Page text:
Ken Carson, owner of Nexus Brewery, has been speaking in favor of it and even has appeared in a radio ad in which he says that employees who go to work sick can make customers sick.
“I support the earned sick days question because I know it’s good for my business,” he has told city councilors.
Carson said he already provides paid sick leave for his employees.
“I feel like it’s good for our customers, and I feel like it’s good for our hard-working employees,” he said.
Edgar Salinas, a 33-year-old father of three who works for an Albuquerque company that builds and installs custom doors, will be watching the outcome of the sick leave vote closely. Salinas, who has an 8-year-old son with autism, doesn’t have paid sick leave.
And although his wife is a stay-at-home mom, he said, there are times when he has to take one of his kids to the doctor.
“A lot of people, not just me, live on a tight budget,” he told the Journal. “You can imagine how hard it is for someone who lives paycheck to paycheck to be short one day or two (of pay). It’s really hard.”
Salinas said he’s not an American citizen yet, so he can’t vote, “but if I could, I definitely would” vote for it.
“Having three kids to support … I have to work. I have to work hard every day. … If we ever get to have paid sick leave, it would be a lot of help for families that are in the position I am. Every dollar counts.”
Debate on radio
Both sides have attorneys who have been battling it out at every turn. While opponents have retained Rogers to spearhead their fight, proponents have Elizabeth Wagoner and Tim Davis with the New Mexico Center on Law and Poverty. Their most recent battle played out last week with a debate on KKOB radio.
“When we ensure that people can go to the doctor, when we ensure people don’t have to go to work sick, when we ensure that parents don’t have to send sick kids to school, we prevent the spread of illness, and we make everyone safer, healthier and stronger,” Wagoner argued.
Rogers countered with the argument that the devil is in the details.
“The details of this make it the most onerous, expensive and extreme sick leave provision in America,” he said. Rogers told the Journal that proponents of the ordinance are trying to portray those fighting it as heartless people who want to work employees to death. That’s simply not the case, he said, adding that workers will be the ones who suffer when they can’t find jobs because the provisions in the ordinance drive businesses away. “We’re not an island unto ourselves,” he said. “We’re in competition with large, booming cities, such as Denver, which rejected a weak sister version of this. (For) any employer looking to expand here, this is a negative.”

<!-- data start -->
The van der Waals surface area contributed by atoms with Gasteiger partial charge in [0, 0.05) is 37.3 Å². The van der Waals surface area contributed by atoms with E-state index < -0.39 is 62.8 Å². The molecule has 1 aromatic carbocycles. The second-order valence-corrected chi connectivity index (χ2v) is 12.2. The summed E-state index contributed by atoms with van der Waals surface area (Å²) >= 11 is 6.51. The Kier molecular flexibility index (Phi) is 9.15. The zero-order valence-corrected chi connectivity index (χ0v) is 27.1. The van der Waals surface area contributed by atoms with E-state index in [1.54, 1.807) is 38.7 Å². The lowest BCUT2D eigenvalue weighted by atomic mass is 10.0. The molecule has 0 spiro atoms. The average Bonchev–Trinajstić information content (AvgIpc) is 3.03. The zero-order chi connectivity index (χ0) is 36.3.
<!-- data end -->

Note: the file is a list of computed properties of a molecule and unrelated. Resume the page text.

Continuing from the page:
Wagoner said the ordinance was modeled after other paid sick time ordinances that have been enacted across the county and those ordinances haven’t caused the economic woes that opponents say will result here.
In their advertising, both sides are setting this up as a life-and-death issue.
Proponents say in one commercial that the law would give survivors of domestic violence paid time off to deal with leaving abusive homes.
“This can literally save lives,” a woman says.
Opponents charge in their own commercial that the ordinance would kill jobs: “We ask Albuquerque voters to stand with small businesses that are already struggling.”
Healthy Workforce ABQ and the affiliated entities pushing for the ordinance appear to be well-positioned for a media blitz in the final three weeks before Election Day, having amassed $175,000 in their war chest. In recent weeks, the Center for Civic Policy, an Albuquerque-based nonprofit group that advocates for progressive causes, has contributed $150,000, and the United Food and Commercial Workers Union has kicked in another $25,000 in an effort to get the measure approved.
Opponents have raised a little more than $124,000 to date and had $24,000 left in the bank as of Friday. The Realtors Association of New Mexico has donated $50,000, the New Mexico Restaurant Association has pitched in more than $27,000 and Real Estate PAC contributed another $20,000 in its quest to defeat the proposed ordinance.
The mayoral candidates have been split in their positions on the sick leave bill, with Republicans Dan Lewis, Wayne Johnson and Ricardo Chaves and independent Michelle Garcia Holmes opposed.
“This will actually be a devastating thing to our city,” Garcia Holmes said at a forum last week.
Democrats Tim Keller and Brian Colón said they would vote for it, although they have concerns about some of the details. Democrat Gus Pedrotty supported it. Independent Susan Wheeler-Deichsel has gone back and forth on it.
“Sick leave brings up everybody,” Pedrotty said at that same forum. “Sick leave is important. Sick leave helps all of us.”